The leaf and stem mines of British flies and other insects
 

(Coleoptera, Diptera, Hymenoptera and Lepidoptera)

by Brian Pitkin, Willem Ellis, Colin Plant and Rob Edmunds

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Chromatomyia centaurii Spencer, 1990
[Diptera: Agromyzidae]

Phytomyza gentianae Hendel, 1920; Spencer, 1972b. Handbk ident. Br. Ins. 10(5g): 95 [in part, misidentification].
Chromatomyia centaurii Spencer, 1990. Host specialization in the World Agromyzidae (Diptera) : 180, 181, 183, 397.
Phytomyza gentianae Hendel, 1920; Winkler et al. 2009. Syst. ent. 34: 260-292.


Leaf-mine: Mine linear in first instar, later developing into a blotch which is frequently at base of leaf. Pupation internal (Spencer, 1990: 397).

The mine starts as a gallery, but this is engulfed by the upper surface blotch that eventually forms. This mine is in a basal leaf - right on the ground amongst the grasses etc. The mine is usually in basal part of leaf. The larva pupariumtes in the mine and the spiracles protrude through the upper epidermis (British leafminers).

Larva: The larvae of flies are leg-less maggots without a head capsule (see examples). They never have thoracic or abdominal legs. They do not have chewing mouthparts, although they do have a characteristic cephalo-pharyngeal skeleton (see examples), usually visible internally through the body wall.

Puparium: The puparia of flies are formed within the hardened last larval skin or puparium and as a result sheaths enclosing head appendages, wings and legs are not visible externally (see examples).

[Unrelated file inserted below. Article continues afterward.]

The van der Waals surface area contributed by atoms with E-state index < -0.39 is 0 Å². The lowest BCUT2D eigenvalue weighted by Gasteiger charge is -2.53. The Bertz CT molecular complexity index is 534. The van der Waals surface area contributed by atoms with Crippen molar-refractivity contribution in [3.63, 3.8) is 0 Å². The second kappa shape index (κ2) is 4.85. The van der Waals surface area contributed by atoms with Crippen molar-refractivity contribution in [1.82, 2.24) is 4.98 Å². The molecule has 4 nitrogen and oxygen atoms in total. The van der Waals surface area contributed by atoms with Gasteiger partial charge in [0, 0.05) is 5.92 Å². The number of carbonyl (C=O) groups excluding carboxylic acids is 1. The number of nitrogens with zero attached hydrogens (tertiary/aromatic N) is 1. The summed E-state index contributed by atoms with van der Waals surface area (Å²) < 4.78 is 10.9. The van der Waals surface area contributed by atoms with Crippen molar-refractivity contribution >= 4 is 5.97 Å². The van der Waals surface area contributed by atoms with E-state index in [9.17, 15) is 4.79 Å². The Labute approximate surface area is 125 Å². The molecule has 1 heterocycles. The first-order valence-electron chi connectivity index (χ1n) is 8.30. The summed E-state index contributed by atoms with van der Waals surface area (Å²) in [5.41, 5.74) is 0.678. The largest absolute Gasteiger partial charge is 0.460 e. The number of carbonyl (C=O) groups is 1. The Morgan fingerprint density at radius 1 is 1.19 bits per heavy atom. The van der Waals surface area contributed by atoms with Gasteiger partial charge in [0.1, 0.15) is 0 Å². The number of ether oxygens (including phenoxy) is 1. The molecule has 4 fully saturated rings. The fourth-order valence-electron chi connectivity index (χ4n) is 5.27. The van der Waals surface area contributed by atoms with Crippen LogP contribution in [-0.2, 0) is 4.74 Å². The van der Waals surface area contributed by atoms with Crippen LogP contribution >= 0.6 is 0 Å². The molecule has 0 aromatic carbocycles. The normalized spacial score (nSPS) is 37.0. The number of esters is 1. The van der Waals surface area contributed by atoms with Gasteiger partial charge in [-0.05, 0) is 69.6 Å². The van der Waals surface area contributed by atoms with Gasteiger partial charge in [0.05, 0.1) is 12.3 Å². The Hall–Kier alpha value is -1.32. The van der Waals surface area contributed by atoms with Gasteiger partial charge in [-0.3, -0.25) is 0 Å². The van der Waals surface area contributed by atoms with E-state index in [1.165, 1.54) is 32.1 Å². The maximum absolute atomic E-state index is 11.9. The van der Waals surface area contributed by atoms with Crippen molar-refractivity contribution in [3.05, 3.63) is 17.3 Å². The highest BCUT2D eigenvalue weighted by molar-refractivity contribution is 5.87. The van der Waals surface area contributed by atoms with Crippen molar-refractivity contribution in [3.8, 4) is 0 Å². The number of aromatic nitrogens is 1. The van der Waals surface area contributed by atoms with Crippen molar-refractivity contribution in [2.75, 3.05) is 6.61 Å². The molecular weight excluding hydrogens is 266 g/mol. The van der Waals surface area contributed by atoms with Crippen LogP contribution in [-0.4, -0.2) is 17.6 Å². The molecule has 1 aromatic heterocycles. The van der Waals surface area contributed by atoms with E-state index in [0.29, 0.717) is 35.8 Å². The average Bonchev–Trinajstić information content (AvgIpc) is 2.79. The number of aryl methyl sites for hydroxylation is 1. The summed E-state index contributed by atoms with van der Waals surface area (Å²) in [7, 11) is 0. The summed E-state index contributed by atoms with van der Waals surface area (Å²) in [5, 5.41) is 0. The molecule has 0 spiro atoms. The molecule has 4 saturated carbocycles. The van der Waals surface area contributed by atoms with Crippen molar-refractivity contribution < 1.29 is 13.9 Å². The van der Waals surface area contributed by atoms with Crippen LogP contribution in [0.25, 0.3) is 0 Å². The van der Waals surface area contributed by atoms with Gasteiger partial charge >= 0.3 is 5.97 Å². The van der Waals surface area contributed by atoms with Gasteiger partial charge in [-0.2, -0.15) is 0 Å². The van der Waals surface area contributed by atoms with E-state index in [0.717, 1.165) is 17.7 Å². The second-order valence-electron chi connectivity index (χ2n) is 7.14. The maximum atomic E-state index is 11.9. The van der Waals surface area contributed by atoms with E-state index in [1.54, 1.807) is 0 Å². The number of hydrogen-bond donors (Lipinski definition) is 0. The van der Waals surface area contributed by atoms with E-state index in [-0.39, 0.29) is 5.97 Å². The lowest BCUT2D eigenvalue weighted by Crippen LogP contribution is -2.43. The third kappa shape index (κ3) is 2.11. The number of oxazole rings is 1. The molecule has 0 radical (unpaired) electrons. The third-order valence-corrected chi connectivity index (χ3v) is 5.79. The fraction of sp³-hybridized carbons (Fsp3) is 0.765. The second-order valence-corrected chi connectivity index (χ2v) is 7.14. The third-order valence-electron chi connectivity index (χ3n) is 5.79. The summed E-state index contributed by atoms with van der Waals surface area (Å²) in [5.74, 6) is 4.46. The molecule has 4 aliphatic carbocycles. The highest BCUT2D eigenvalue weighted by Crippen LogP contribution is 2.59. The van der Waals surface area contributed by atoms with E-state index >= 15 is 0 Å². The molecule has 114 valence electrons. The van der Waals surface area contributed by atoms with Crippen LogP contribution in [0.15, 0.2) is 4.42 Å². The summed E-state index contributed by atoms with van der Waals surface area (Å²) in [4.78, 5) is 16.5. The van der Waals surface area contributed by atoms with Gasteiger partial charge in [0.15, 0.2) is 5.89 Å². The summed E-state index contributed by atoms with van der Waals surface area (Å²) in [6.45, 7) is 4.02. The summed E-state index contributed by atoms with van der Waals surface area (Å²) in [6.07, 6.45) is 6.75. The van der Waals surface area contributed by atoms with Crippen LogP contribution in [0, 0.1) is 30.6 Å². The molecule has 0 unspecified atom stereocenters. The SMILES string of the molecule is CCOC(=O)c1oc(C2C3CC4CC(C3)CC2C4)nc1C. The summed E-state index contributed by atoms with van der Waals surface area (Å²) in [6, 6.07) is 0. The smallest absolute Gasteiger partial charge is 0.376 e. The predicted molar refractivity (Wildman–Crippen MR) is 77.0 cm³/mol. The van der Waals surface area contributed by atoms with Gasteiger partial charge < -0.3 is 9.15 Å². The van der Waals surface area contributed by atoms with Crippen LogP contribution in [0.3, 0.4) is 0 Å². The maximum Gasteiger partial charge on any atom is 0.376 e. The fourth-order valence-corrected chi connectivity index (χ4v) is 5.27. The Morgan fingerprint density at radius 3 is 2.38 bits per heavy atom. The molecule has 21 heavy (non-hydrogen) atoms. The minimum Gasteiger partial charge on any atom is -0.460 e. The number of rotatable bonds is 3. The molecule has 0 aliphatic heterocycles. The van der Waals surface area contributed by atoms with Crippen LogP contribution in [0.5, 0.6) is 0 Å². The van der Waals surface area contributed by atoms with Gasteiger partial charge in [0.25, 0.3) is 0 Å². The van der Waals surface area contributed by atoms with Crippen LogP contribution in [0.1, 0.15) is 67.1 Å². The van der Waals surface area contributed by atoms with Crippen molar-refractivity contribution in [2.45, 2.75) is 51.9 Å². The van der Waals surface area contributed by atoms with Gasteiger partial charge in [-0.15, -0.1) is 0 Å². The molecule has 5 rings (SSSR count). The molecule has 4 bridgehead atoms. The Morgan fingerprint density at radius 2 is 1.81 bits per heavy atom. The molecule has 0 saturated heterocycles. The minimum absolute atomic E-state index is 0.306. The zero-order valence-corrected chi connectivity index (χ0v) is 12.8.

Whitish (Spencer, 1990: 397).

Comments: Spencer (1972b: 95) recorded Chromatomyia gentianae (as Phytomyza) on Blackstonia perfoliata and Centaurium erythrae (as minus). However, he later (Spencer, 1990: 396-7) recognised that specimens on Blackstonia perfoliata and specimens on Centaurium erythrae represented two different new species, which he described as Chromatomyia centaurii and Chromatomyia blackstoniae respectively.

Godfray, 2015 recorded Chromatomyia centaurii (as Phytomyza centaurii) on Gentiana tibetica purchased from a nursery in southern Scotland in early 2011 and planted in his garden near Goring Heath, Oxfordshire.

Hosts in Great Britain & Ireland:

Gentianaceae        
Centaurium       Robbins, 1991: 96
Centaurium erythraea Common Centaury British Wild Flowers by John Somerville et al. Spencer, 1972b: 116, as gentianae, in part
Centaurium erythraea Common Centaury British Wild Flowers by John Somerville et al. Spencer, 1990: 397
Centaurium erythraea Common Centaury British Wild Flowers by John Somerville et al. British leafminers
Gentiana tibetica Godfray, 2015

Hosts elsewhere:

Gentianaceae        
Centaurium erythraea Common Centaury British Wild Flowers by John Somerville et al. Bladmineerders van Europa
Centaurium erythraea Common Centaury British Wild Flowers by John Somerville et al. Spencer, 1990: 397

Time of year - mines: July (British leafminers).

Time of year - adults: Currently unknown.

Distribution in Great Britain & Ireland: Widespread in southern England including Middlesex (Scratch Wood); Surrey (Box Hill) (Spencer, 1972b: 116, as gentianae, in part; Spencer, 1990: 397), Bedfordshire (Upper Sundon Chalk Quarry) (British leafminers) and Warwickshire (Alvecote) (Robbins, 1991: 96). (NBN Atlas).

Also recorded in the Republic of Ireland (Martinez in Fauna Europaea).

Distribution elsewhere: Germany (Spencer, 1990: 397).

NBN Atlas links to known host species:

Centaurium erythraea

British and Irish Parasitoids in Britain and elsewhere: Unknown.



External links: Search the internet:
Biodiversity Heritage Library
Bladmineerders van Europa
British leafminers
Encyclopedia of Life
Fauna Europaea
NBN Atlas
NHM UK Checklist
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